By Don Tagala, ABS-CBN North America Bureau
July 10, 2014
CAGAYAN DE ORO, PHILIPPINES – While many Filipinos in North America are busy trying to become Americans, a Canadian traveler who fell in love with the Philippines is doing the reverse.
Kyle Jennermann’s Youtube channel “#BecomingFilipino” has gone viral and is making people from around the world smile.
Watch Kyle Jennermann’s adventures on #BecomingFilipino
In his latest Youtube post, Kyle Jennermann’s smile is contagious as he sang the crab song in Tagalog, “Tong tong tong pakitong kitong/alimango sa dagat/malaki at masarap/kay hirap hulihin/sapagkat nangangagat.”
This Canadian who loves to smile and to share happiness around him, has one goal in mind: He wants to become a Filipino.
Known to many as “Kulas”, Jennermann said he moved his entire life to Cagayan De Oro about two months ago to follow his quest to become Filipino.
“I love the Philippines that much. I want to be here, I want to live here, I’m happy here,” he said. “The problem is, I thought the other day in reality that I can’t get a passport. I can’t become Filipino. It’s just impossible.”
So the 25-year-old Canadian took his quest to social media and asked this question:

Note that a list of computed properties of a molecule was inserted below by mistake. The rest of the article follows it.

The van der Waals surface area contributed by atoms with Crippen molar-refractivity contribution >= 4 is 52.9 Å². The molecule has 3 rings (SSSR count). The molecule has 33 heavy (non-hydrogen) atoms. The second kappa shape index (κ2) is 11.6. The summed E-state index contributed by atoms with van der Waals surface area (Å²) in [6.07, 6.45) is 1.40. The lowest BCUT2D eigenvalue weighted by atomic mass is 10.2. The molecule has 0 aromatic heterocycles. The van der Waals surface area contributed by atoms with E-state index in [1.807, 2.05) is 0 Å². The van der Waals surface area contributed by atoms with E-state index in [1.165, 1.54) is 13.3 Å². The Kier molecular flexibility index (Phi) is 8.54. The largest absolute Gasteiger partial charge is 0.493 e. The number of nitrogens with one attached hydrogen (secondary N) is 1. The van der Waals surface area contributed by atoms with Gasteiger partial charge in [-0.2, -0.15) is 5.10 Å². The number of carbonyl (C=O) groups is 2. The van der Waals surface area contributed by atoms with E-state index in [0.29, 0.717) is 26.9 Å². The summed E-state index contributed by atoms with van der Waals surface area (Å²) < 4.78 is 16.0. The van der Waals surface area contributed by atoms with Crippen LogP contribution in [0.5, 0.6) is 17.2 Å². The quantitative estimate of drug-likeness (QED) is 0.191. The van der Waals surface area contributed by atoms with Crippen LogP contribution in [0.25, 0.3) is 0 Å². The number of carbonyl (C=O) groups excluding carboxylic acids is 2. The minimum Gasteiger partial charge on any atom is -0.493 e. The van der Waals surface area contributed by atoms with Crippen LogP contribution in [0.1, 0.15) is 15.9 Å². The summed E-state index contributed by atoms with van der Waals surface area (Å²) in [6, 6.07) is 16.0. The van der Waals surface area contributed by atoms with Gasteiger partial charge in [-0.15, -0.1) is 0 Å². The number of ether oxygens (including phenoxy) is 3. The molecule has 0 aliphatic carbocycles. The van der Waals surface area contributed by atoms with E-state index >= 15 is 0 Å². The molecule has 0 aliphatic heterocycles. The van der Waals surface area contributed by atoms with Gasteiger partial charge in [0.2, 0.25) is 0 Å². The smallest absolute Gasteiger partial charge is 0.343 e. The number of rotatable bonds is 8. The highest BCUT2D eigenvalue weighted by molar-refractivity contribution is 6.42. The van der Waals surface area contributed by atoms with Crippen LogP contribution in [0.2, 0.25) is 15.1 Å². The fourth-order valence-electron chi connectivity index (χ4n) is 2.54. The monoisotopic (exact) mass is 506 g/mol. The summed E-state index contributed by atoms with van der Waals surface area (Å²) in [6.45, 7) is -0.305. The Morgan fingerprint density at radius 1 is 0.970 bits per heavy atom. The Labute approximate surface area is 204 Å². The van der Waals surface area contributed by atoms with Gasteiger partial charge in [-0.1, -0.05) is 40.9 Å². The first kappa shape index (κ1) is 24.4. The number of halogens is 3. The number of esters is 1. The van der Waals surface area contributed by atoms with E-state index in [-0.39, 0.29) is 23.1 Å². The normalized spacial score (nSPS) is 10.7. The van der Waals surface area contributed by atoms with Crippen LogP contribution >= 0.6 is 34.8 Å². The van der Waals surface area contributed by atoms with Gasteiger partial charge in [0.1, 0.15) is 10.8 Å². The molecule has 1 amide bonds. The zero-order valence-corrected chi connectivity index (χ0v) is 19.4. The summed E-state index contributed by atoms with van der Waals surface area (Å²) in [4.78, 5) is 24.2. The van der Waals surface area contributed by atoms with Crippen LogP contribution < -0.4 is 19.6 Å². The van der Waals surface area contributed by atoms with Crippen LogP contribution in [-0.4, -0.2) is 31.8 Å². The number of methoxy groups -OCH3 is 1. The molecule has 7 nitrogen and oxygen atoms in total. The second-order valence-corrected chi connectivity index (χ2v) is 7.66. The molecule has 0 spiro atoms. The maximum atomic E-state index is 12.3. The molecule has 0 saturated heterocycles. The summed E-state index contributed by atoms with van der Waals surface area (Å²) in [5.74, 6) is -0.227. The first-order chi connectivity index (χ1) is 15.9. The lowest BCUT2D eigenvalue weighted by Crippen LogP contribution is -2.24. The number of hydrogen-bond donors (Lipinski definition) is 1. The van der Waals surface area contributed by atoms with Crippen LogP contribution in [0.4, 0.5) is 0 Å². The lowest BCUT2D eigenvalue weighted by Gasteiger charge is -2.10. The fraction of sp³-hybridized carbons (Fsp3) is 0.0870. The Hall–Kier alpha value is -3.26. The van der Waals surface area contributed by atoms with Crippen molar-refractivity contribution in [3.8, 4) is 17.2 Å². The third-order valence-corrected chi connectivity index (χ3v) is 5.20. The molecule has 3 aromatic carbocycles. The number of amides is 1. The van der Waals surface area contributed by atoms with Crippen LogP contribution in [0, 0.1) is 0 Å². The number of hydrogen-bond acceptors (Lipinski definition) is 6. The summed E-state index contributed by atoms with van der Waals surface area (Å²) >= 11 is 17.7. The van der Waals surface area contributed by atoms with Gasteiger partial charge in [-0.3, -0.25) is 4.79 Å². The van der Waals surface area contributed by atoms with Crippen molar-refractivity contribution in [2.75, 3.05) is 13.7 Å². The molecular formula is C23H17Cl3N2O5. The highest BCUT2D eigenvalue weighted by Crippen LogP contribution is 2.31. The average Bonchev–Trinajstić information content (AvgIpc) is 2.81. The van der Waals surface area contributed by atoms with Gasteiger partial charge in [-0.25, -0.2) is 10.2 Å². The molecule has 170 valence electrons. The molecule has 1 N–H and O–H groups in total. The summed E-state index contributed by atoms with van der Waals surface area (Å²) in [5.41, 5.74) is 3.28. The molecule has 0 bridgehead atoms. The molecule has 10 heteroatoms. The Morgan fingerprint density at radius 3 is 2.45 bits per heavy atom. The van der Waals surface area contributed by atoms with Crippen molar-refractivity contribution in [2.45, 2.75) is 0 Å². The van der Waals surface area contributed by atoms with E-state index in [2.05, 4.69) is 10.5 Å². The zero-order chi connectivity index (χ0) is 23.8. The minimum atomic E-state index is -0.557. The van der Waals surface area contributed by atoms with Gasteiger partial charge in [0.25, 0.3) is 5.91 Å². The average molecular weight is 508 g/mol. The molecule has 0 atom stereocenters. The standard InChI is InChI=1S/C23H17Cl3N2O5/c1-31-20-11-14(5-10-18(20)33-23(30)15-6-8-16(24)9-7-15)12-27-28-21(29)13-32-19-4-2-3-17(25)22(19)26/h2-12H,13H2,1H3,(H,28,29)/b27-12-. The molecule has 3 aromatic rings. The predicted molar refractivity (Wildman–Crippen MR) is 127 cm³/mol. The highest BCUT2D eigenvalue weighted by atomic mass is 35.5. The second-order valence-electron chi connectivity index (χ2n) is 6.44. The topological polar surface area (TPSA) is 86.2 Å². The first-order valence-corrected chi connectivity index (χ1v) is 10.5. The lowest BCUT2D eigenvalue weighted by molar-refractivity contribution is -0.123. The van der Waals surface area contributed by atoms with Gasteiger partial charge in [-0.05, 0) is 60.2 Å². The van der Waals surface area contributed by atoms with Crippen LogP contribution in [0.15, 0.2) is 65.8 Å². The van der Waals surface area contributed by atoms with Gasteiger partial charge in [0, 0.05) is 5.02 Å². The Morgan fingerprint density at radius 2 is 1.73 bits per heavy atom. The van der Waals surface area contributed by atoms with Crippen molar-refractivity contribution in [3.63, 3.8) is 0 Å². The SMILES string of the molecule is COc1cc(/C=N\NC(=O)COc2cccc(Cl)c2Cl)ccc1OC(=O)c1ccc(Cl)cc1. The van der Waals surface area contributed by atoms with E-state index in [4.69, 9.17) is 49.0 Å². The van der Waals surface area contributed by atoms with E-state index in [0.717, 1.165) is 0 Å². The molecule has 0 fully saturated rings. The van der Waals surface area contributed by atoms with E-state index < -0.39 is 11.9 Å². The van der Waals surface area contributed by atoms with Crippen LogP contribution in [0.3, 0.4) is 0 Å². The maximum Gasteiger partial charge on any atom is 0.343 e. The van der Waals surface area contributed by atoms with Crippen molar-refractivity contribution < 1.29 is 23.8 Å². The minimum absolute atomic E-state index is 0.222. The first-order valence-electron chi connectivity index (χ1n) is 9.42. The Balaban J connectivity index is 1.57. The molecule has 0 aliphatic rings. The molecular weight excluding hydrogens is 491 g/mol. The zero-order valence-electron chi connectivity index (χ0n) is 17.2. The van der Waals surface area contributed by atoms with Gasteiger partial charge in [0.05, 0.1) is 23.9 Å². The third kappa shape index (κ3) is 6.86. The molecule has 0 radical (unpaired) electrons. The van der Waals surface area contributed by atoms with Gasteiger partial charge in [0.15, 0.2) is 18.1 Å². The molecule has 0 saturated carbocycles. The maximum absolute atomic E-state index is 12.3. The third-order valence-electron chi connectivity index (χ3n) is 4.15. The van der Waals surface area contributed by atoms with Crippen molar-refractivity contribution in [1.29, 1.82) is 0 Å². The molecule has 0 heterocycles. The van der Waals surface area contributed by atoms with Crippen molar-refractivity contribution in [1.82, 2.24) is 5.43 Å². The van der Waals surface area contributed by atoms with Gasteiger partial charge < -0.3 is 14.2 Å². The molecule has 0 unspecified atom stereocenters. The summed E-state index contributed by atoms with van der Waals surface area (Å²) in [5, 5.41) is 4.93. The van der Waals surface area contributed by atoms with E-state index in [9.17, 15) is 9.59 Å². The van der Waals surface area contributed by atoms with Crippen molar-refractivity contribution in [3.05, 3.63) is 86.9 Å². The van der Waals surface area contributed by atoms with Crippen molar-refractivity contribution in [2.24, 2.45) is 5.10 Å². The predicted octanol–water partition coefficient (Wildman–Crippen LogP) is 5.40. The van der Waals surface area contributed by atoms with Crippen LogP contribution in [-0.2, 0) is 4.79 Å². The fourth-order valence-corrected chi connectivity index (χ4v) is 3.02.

“What can I do to be able say that I’m part Filipino? It would be an honor to be able to say that. Why don’t I ask you,” he said. “If you’re Filipino and you’re watching this, tell me what I can do. Tell me something that makes you Filipino that makes you proud of where you’re from.”
The result of his social media call is a feel-good amazing journey caught on Youtube that is making his viewers smile.
“I’m now holding a duck embryo called the balut,” said Jennerman as he chowed down a boiled duck egg. “Don’t tell my parents. It’s actually okay. It’s like a really good egg. Just don’t look at it.”
From riding a carabao to taking a top load jeepney ride, Jennermann said he will do almost anything to know what it’s like being Filipino.
He said, “You have to try top loading. It’s like riding a roller coaster.”
He has eaten all sorts of Filipino street food like taho, kwek-kwek, isaw, crispy fried kokak or frog, and even a cow testicle soup.
He has learned to dance the singkil and danced with the Tala-andig Tribe of Bukidnon.
His Tagalog and Bisaya are getting better, but he could sing them better in karaoke parties.
Jennermann may never become a full-fledged Filipino citizen, but he now feels that he is “Filipino” at heart and will continue to do so while living in the Philippines.
“Thank you, thank you for being such a kind, generous, caring giving, friendly happy culture,” he said.
“Thank you for being Filipino, for being a culture where friends aren’t just friends, we’re family. Where even strangers like myself are welcomed in by people. It’s just truly amazing.”
You may contact Don Tagala at firstname.lastname@example.org for more information.
Why is it impossible for him to become Filipino? Is he a criminal?